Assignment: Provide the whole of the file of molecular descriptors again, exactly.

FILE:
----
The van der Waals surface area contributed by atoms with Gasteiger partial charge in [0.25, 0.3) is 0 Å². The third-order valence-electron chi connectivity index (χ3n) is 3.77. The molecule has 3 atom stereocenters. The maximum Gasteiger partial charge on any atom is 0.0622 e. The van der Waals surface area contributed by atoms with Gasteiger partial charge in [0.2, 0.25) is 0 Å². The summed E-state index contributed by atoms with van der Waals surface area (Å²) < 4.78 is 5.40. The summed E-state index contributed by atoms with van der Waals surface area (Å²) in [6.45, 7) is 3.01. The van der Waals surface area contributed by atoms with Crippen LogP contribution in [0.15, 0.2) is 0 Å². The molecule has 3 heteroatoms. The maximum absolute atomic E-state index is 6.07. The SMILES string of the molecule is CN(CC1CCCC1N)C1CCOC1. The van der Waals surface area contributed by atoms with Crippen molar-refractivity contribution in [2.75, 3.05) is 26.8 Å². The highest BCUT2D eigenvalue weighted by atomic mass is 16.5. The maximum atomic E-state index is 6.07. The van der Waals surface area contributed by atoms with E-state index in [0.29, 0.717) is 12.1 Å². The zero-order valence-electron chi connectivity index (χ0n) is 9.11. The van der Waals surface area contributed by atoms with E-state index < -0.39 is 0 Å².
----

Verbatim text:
The van der Waals surface area contributed by atoms with Gasteiger partial charge in [0.25, 0.3) is 0 Å². The third-order valence-electron chi connectivity index (χ3n) is 3.77. The molecule has 3 atom stereocenters. The maximum Gasteiger partial charge on any atom is 0.0622 e. The van der Waals surface area contributed by atoms with Gasteiger partial charge in [0.2, 0.25) is 0 Å². The summed E-state index contributed by atoms with van der Waals surface area (Å²) < 4.78 is 5.40. The summed E-state index contributed by atoms with van der Waals surface area (Å²) in [6.45, 7) is 3.01. The van der Waals surface area contributed by atoms with Crippen LogP contribution in [0.15, 0.2) is 0 Å². The molecule has 3 heteroatoms. The maximum absolute atomic E-state index is 6.07. The SMILES string of the molecule is CN(CC1CCCC1N)C1CCOC1. The van der Waals surface area contributed by atoms with Crippen molar-refractivity contribution in [2.75, 3.05) is 26.8 Å². The highest BCUT2D eigenvalue weighted by atomic mass is 16.5. The maximum atomic E-state index is 6.07. The van der Waals surface area contributed by atoms with E-state index in [0.29, 0.717) is 12.1 Å². The zero-order valence-electron chi connectivity index (χ0n) is 9.11. The van der Waals surface area contributed by atoms with E-state index < -0.39 is 0 Å².